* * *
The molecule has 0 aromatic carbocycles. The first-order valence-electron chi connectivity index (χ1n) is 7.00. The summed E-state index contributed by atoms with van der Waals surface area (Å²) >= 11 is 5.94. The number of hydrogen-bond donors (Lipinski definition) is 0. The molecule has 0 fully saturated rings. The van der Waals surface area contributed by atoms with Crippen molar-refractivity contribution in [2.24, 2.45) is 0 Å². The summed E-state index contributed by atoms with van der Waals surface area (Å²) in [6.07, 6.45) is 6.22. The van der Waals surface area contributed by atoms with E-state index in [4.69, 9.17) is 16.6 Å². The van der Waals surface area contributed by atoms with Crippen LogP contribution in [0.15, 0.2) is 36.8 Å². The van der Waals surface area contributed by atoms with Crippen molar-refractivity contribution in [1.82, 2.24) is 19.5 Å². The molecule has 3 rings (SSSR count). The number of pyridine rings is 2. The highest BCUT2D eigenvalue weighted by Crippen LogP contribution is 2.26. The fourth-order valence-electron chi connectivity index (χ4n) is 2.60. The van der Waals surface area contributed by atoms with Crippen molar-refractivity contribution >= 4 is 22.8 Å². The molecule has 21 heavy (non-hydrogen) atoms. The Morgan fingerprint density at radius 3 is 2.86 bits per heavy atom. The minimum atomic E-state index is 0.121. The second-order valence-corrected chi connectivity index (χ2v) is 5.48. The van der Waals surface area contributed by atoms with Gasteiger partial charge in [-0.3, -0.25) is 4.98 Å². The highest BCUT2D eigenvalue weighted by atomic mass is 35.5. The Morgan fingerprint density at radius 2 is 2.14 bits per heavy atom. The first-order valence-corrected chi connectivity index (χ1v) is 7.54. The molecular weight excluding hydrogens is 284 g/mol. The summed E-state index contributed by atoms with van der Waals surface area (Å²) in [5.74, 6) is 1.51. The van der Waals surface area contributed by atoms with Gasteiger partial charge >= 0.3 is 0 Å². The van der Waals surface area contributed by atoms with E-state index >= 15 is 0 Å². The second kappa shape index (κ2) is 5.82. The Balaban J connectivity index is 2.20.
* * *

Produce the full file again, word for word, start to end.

The molecule has 0 aromatic carbocycles. The first-order valence-electron chi connectivity index (χ1n) is 7.00. The summed E-state index contributed by atoms with van der Waals surface area (Å²) >= 11 is 5.94. The number of hydrogen-bond donors (Lipinski definition) is 0. The molecule has 0 fully saturated rings. The van der Waals surface area contributed by atoms with Crippen molar-refractivity contribution in [2.24, 2.45) is 0 Å². The summed E-state index contributed by atoms with van der Waals surface area (Å²) in [6.07, 6.45) is 6.22. The van der Waals surface area contributed by atoms with E-state index in [4.69, 9.17) is 16.6 Å². The van der Waals surface area contributed by atoms with Crippen LogP contribution in [0.15, 0.2) is 36.8 Å². The van der Waals surface area contributed by atoms with Crippen molar-refractivity contribution in [1.82, 2.24) is 19.5 Å². The molecule has 3 rings (SSSR count). The number of pyridine rings is 2. The highest BCUT2D eigenvalue weighted by Crippen LogP contribution is 2.26. The fourth-order valence-electron chi connectivity index (χ4n) is 2.60. The van der Waals surface area contributed by atoms with Crippen molar-refractivity contribution >= 4 is 22.8 Å². The molecule has 21 heavy (non-hydrogen) atoms. The Morgan fingerprint density at radius 3 is 2.86 bits per heavy atom. The minimum atomic E-state index is 0.121. The second-order valence-corrected chi connectivity index (χ2v) is 5.48. The van der Waals surface area contributed by atoms with Gasteiger partial charge in [-0.3, -0.25) is 4.98 Å². The highest BCUT2D eigenvalue weighted by atomic mass is 35.5. The Morgan fingerprint density at radius 2 is 2.14 bits per heavy atom. The first-order valence-corrected chi connectivity index (χ1v) is 7.54. The molecular weight excluding hydrogens is 284 g/mol. The summed E-state index contributed by atoms with van der Waals surface area (Å²) in [5.74, 6) is 1.51. The van der Waals surface area contributed by atoms with Gasteiger partial charge >= 0.3 is 0 Å². The van der Waals surface area contributed by atoms with E-state index >= 15 is 0 Å². The second kappa shape index (κ2) is 5.82. The Balaban J connectivity index is 2.20.